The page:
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A Real Meal in Sydney’s Chinatown

Living in a fly-over state, I welcome Chinese authenticity.

P1080316I love Chinatowns where the food is interesting, even when not all the ingredients are appealing but where the menu features abundant options), where the decor is secondary to the food and where the waiters and cooks don’t look like me. On our last evening in Sydney, we found the Haymarket Chinese Restaurant — the kind I treasure.

Decor is simple as can be. Paper banners in Chinese, bright lighting, lots of tables for lots of people -- and a robust early evening take-out business.
Decor is simple as can be. Paper banners in Chinese, bright lighting, lots of tables for lots of people — and a robust early evening take-out business.
You know it's geared for locals when places are set with chopsticks but no metal flatware.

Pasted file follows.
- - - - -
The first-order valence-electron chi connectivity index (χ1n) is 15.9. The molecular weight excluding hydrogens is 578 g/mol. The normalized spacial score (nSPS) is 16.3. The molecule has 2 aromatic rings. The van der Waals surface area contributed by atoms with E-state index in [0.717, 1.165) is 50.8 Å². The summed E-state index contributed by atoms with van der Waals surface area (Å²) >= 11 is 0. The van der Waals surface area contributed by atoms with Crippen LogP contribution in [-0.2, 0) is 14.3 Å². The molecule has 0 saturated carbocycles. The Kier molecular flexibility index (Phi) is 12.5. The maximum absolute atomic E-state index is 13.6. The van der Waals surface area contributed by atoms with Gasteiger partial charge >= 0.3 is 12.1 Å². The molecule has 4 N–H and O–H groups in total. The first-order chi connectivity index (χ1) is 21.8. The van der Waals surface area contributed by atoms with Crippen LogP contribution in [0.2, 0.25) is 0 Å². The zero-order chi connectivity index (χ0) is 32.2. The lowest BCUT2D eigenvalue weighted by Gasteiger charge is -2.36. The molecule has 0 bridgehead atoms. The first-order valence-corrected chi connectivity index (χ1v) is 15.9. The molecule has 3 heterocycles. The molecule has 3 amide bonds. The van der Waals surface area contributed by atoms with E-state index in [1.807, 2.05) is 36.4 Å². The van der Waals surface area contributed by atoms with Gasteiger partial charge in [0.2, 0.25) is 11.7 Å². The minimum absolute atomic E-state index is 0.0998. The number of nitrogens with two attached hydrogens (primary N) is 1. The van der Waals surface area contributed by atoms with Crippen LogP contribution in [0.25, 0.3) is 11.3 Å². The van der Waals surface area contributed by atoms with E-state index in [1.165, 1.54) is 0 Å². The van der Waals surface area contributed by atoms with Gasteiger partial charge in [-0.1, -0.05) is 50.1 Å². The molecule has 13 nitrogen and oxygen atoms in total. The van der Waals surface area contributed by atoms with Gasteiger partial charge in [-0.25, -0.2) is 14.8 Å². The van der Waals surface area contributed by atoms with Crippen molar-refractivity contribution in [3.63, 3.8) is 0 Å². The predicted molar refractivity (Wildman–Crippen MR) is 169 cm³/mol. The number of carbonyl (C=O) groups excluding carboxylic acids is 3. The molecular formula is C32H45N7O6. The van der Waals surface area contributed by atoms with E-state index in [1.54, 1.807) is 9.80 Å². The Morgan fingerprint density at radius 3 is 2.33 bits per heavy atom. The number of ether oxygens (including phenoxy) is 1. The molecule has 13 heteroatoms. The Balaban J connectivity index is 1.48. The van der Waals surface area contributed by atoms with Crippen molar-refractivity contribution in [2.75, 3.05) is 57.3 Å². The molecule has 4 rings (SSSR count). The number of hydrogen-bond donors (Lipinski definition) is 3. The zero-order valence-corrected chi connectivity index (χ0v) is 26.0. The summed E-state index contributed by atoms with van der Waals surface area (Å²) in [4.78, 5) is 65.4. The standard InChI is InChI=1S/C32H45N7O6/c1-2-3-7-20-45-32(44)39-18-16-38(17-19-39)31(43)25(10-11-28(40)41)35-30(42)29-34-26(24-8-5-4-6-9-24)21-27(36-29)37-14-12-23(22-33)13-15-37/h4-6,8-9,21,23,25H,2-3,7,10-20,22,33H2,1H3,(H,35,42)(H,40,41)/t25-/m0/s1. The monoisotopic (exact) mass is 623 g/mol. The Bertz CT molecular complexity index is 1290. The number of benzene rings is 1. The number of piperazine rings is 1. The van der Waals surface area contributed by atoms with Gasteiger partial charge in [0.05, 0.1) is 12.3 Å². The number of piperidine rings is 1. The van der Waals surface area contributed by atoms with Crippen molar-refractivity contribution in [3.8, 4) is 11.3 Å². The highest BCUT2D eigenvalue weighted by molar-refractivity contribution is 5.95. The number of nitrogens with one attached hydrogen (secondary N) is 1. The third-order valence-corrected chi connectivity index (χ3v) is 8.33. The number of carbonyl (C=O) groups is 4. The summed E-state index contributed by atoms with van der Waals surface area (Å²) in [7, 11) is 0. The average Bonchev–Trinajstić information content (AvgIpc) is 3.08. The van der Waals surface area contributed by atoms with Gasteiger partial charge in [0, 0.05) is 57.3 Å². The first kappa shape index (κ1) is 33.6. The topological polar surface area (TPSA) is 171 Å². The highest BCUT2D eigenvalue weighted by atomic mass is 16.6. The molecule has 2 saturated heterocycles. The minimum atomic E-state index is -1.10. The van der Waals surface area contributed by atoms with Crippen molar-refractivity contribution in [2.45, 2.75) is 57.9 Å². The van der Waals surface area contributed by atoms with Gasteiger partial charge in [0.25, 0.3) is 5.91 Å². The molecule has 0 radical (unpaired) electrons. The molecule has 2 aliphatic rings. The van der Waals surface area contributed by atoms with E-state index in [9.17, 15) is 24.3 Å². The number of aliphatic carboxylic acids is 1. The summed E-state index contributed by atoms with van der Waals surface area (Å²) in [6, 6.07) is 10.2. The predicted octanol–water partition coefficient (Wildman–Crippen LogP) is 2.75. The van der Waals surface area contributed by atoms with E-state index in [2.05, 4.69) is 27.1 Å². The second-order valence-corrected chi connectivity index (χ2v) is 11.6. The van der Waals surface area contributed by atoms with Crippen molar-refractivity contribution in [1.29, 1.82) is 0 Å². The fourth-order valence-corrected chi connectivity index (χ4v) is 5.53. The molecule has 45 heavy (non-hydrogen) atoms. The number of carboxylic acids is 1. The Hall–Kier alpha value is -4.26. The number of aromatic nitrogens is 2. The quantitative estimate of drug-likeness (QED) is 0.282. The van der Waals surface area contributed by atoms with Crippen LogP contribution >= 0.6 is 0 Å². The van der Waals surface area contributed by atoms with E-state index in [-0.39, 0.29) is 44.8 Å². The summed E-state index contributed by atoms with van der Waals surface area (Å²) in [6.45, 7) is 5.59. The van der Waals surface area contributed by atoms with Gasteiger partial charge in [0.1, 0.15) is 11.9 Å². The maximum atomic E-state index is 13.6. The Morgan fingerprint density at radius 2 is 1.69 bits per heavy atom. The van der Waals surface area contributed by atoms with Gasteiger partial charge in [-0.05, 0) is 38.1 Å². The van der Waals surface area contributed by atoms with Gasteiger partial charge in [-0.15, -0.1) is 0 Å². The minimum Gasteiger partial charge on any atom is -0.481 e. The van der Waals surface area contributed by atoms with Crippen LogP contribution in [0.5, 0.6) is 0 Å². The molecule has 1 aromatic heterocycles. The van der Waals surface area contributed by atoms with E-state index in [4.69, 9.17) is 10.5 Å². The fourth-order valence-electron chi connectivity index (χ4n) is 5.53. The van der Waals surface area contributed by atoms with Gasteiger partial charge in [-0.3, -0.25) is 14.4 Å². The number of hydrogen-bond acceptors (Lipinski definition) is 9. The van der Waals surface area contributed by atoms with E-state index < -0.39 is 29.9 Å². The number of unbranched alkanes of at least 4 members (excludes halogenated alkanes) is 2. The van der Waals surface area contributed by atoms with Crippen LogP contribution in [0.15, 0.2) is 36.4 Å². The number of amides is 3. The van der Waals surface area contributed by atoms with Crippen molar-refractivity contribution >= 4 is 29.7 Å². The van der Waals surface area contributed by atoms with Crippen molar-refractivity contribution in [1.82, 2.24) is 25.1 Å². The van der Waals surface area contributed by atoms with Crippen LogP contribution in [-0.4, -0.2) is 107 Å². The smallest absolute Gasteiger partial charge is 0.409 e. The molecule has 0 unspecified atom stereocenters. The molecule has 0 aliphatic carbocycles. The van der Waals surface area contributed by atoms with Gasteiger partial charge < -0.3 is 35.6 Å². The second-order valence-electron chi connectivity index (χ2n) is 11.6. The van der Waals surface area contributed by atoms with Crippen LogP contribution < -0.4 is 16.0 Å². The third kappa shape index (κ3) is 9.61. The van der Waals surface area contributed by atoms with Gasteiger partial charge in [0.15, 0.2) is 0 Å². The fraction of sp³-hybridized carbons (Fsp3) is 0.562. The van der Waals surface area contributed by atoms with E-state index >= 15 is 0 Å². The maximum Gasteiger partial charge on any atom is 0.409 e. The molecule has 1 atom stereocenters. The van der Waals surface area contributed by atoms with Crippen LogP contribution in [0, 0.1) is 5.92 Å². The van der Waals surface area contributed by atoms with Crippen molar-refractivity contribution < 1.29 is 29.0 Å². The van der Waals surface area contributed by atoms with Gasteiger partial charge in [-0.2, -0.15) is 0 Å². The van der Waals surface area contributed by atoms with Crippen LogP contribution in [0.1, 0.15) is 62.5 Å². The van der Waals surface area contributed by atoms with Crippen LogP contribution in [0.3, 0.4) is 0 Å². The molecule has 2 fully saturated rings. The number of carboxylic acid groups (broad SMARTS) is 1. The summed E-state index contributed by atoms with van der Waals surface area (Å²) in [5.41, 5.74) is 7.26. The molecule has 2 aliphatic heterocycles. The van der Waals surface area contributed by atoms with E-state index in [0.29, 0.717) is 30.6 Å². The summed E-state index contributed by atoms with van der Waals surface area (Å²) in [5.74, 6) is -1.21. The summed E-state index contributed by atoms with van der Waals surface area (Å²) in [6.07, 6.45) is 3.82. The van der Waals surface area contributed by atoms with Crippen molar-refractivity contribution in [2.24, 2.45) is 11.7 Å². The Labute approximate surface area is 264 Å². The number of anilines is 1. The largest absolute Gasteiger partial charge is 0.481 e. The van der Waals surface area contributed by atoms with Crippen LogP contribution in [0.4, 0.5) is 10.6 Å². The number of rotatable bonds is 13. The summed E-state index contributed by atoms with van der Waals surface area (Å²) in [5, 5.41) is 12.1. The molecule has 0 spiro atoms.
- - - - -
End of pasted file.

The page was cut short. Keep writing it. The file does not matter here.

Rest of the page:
You know it’s geared for locals when places are set with chopsticks but no metal flatware.
Commendable hot and sour soup, not overly cornstarched,
Commendable hot and sour soup, not overly cornstarched,
Honey chicken. There's a bowl of rice on the side, but otherwise, chicken rules the roost. (Sorry!)
Honey chicken. There’s a bowl of rice on the side, but otherwise, chicken rules the roost. (Sorry!)
A stir-fry of vegetables and tofu atop crisp noodles.
A stir-fry of vegetables and tofu atop crisp noodles.

355 Sussex Street, CBD, Sydney, NS;  (02) 9268 0988.

Haymarket Chinese Restaurant Menu, Reviews, Photos, Location and Info - Zomato

Aloy Thai Opening Today in Denver

Expanded, enhanced branch of Boulder restaurant in Ballpark area.